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A theory of fairness, competition, and cooperation

Author

Listed:
  • Fehr, Ernst
  • Schmidt, Klaus M.

Abstract

There is strong evidence that people exploit their bargaining power in competitive markets but not in bilateral bargaining situations. There is also strong evidence that people exploit free-riding opportunities in voluntary cooperation games. Yet, when they are given the opportunity to punish free riders, stable cooperation is maintained, although punishment is costly for those who punish. This paper asks whether there is a simple common principle that can explain this puzzling evidence. We show that if some people care about equity the puzzles can be resolved. It turns out that the economic environment determines whether the fair types or the selfish types dominate equilibrium behavior.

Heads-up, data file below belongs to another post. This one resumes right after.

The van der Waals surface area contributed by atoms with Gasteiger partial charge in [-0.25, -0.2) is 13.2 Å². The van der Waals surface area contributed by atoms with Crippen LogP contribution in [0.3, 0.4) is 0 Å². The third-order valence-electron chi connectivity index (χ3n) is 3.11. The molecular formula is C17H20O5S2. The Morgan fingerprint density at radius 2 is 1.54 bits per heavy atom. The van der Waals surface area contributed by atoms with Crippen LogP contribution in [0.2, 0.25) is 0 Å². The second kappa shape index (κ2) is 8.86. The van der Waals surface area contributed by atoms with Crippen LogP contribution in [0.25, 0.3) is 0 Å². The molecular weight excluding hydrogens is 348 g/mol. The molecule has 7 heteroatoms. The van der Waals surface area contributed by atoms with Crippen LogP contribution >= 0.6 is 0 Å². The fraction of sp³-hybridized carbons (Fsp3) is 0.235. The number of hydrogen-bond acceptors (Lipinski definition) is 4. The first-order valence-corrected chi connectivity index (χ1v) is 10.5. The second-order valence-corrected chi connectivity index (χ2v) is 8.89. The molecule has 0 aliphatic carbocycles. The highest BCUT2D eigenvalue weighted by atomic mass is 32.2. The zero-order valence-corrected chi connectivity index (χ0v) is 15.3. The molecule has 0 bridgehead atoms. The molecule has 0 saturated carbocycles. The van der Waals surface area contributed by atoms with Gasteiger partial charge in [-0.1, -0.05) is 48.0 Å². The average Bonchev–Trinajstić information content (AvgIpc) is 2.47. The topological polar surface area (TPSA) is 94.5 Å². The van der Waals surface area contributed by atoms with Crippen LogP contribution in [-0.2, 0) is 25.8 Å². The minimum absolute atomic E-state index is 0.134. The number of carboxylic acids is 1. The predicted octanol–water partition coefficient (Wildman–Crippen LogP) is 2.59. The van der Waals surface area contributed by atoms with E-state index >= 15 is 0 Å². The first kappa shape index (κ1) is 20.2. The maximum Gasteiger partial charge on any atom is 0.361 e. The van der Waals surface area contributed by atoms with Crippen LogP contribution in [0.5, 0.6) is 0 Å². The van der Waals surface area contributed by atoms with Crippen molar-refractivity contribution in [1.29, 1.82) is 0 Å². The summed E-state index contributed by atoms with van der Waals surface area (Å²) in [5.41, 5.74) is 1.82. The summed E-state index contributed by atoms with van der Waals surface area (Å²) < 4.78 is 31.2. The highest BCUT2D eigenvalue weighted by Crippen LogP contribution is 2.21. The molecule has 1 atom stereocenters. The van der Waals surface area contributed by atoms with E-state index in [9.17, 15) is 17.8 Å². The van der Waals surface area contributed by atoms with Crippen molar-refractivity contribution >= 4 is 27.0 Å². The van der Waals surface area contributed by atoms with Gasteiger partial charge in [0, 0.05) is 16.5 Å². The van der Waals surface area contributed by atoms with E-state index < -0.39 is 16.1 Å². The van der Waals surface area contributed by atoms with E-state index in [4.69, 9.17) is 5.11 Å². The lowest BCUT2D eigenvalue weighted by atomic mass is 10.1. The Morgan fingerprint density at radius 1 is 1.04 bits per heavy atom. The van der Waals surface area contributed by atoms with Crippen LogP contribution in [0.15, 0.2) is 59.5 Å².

Suggested Citation

  • Fehr, Ernst & Schmidt, Klaus M., 1999. "A theory of fairness, competition, and cooperation," Munich Reprints in Economics 20650, University of Munich, Department of Economics.
  • Handle: RePEc:lmu:muenar:20650
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    References listed on IDEAS

    as
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    More about this item

    JEL classification:

    • C7 - Mathematical and Quantitative Methods - - Game Theory and Bargaining Theory
    • C91 - Mathematical and Quantitative Methods - - Design of Experiments - - - Laboratory, Individual Behavior
    • C92 - Mathematical and Quantitative Methods - - Design of Experiments - - - Laboratory, Group Behavior
    • H41 - Public Economics - - Publicly Provided Goods - - - Public Goods
    • D64 - Microeconomics - - Welfare Economics - - - Altruism; Philanthropy; Intergenerational Transfers

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